Qantas Premier Platinum credit card offers 80,000 points as a sign-up bonus plus extra benefits such as Qantas Business Lounges invitations
Here are some examples of co-branded credit cards for those who often fly in the region of Asia Pacific:
BigPay app from AirAsia is a step towards the digital banking platform. It offers an e-wallet connected to a credit card, money management features, money transfers, and discounts on AirAsia flights and add-ons.
If you are not sure which airline you want to go with, picking a so-called flexible rewards card is the way to keep your options open. Points earned with flexible rewards cards can be transferred to multiple airlines when you need it.
For example, instead of being stuck in just one program with little flexibility, you may choose the Citi ThankYou Rewards program, where points can be moved between Singapore Airlines, Cathay Pacific, Malaysia Airlines, Emirates, Qatar Airways, Turkish Airlines, Air France, or Qantas (among many others).
Both miles and points can have a different value that depends on how they are spent. In the following sections of this article you will learn how to get the most out of them, how to maximize the possible discounts, and how to travel business or first class without spending a dime – the comfort most of us would never be able to afford otherwise.
Miles or points?
Long story short: credit card points offer more flexibility than frequent flyer miles.
In the world of airline loyalty programs, there are two different types of currencies: airline miles and credit card points that come from banks. And they’re not interchangeable.
Also, you can’t combine or transfer miles between airlines. Sure, within an alliance it’s possible to use one airline’s miles to book its partner’s flight, but it’s not possible to combine those two different miles currencies.
Credit card points are much more flexible. While airline miles are stuck with that airline, bank points can be used like cash toward the airfare, or transferred to several different airlines. That transferability is what sets points apart from miles. It’s a better option for people who aren’t particularly loyal to a single airline.
And sometimes, there’s even more. While you don’t earn miles when you pay for a flight with miles, you will get miles if you pay with points.
Which flights offer the best redemption value?
Long haul, international, round-trip flights are usually the best trips your miles/points can buy. You can greatly reduce your travel costs as the redemption value here is high.
Shorter domestic flights and one-way trips tend to value your miles or points much lower. As a rule of thumb, don’t redeem your miles for flights shorter than 1000 kilometers or cheaper than $200. They will be worth 20-40% less, so better use cash and save your miles for those long flights, especially if you intend to fly business class.
Unwritten rule: the cheaper the ticket, the lower the redemption value. It holds true about 70% of the time. You will get the most bang for your buck if you redeem your miles for high-cost items: long-haul, business or first-class tickets, instead of using them for economy class tickets or for upgrades.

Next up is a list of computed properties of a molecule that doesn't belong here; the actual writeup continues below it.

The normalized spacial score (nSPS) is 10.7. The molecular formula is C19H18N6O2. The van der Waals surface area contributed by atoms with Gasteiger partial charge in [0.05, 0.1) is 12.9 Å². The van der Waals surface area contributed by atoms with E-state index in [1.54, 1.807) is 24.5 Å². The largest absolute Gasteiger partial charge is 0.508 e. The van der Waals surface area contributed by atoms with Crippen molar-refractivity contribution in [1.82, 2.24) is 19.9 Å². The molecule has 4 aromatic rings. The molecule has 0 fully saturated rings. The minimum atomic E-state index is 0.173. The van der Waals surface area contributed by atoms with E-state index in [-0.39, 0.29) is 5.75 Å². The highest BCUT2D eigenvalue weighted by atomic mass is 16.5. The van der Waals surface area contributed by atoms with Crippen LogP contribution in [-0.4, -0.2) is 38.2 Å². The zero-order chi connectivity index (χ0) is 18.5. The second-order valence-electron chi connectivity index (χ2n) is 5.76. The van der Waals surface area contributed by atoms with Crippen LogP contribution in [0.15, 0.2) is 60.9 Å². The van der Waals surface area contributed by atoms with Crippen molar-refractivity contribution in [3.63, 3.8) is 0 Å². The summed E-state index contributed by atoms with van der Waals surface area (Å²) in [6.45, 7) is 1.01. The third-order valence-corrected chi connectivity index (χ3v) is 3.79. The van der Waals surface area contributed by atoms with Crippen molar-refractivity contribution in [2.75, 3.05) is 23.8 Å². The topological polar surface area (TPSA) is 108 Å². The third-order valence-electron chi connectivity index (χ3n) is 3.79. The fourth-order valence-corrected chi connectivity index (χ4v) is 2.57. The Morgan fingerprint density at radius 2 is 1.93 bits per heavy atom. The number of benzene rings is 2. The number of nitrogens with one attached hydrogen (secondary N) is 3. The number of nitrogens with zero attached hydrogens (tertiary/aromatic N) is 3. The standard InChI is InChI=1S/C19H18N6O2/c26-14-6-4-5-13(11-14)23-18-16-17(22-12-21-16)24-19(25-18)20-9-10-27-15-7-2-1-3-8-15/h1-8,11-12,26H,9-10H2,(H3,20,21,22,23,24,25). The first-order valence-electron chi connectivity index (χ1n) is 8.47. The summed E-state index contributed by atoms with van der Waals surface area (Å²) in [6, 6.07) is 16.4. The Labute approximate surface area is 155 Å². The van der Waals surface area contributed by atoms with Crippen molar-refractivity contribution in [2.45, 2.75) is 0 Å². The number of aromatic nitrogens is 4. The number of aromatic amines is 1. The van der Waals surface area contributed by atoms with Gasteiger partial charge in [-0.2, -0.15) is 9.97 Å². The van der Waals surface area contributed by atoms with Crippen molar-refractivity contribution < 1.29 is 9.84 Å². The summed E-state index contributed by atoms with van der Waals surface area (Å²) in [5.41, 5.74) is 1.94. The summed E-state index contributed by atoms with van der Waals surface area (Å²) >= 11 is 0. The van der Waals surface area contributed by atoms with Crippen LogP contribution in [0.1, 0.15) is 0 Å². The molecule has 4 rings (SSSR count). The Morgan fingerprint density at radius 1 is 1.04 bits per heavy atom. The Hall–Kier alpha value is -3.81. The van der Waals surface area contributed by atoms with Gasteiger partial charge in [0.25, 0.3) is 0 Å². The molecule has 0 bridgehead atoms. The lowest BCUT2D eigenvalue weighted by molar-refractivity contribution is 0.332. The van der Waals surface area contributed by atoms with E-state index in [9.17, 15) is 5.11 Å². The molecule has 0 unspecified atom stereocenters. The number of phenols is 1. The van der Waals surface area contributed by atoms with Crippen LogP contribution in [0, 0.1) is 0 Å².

When buying fights with miles/point keep those few additional rules in mind:
To get the most out of your miles, calculate the real value of redemption. This article will help you to understand how it works.
Even if the points/miles values are low it makes sense to use them if they’re about to expire (better use it than lose it).
Not all miles are worth the same. A Qantas mile might be worth 0.8 US cents while and United mile is worth 1.3 US cents. It doesn’t mean that Qantas mile is less valuable – you need to take into account that Qantas miles can be earned at a faster rate than the United miles. It only makes sense to compare prices in miles within the same frequent flyer program.
A great advantage of redeeming miles for a flight is that airlines often allow to change or cancel the trip for a relatively low fee. And in case of canceling the award flight, your miles will be returned to your FFP account. However, if you cancel a nonrefundable, cheap flight-for-cash, you will most likely lose your money.
What is the best time to book a flight with miles?
It pays to plan far ahead of your travels. The cheapest tickets, whether you pay with miles or money, are becoming available around 10-11 months before a flight. This is the right time to book your award flight if you intend to travel during a busy time of a year such as summer holidays or popular events.
There’s another good time frame and it starts around 5-6 weeks before the departure date. This is the time when airlines know more or less what level of seat occupancy they can expect, as most people who use cash, have already booked. While airlines prefer to get cash over miles for a ticket, if a route has unsold seats as it nears departure, airlines will try to fill the plane by offloading award seats for loyalty program members.
The third time frame covers the last-minute flights – let’s take a closer look at what to expect during this period.
A surprising case of last-minute flights
Award flights tend to be more stable than flights-for-cash which, as we know, can fluctuate wildly as the departure date comes closer. A ticket bought a few days before the departure can easily cost three times as much (!) as the ticket booked reasonably ahead of time.
While the last-minute flight is a no-no when using cash, the frequent flyer miles can work really well for you when booking last-minute travel – for example when your plans change and you just must take this flight.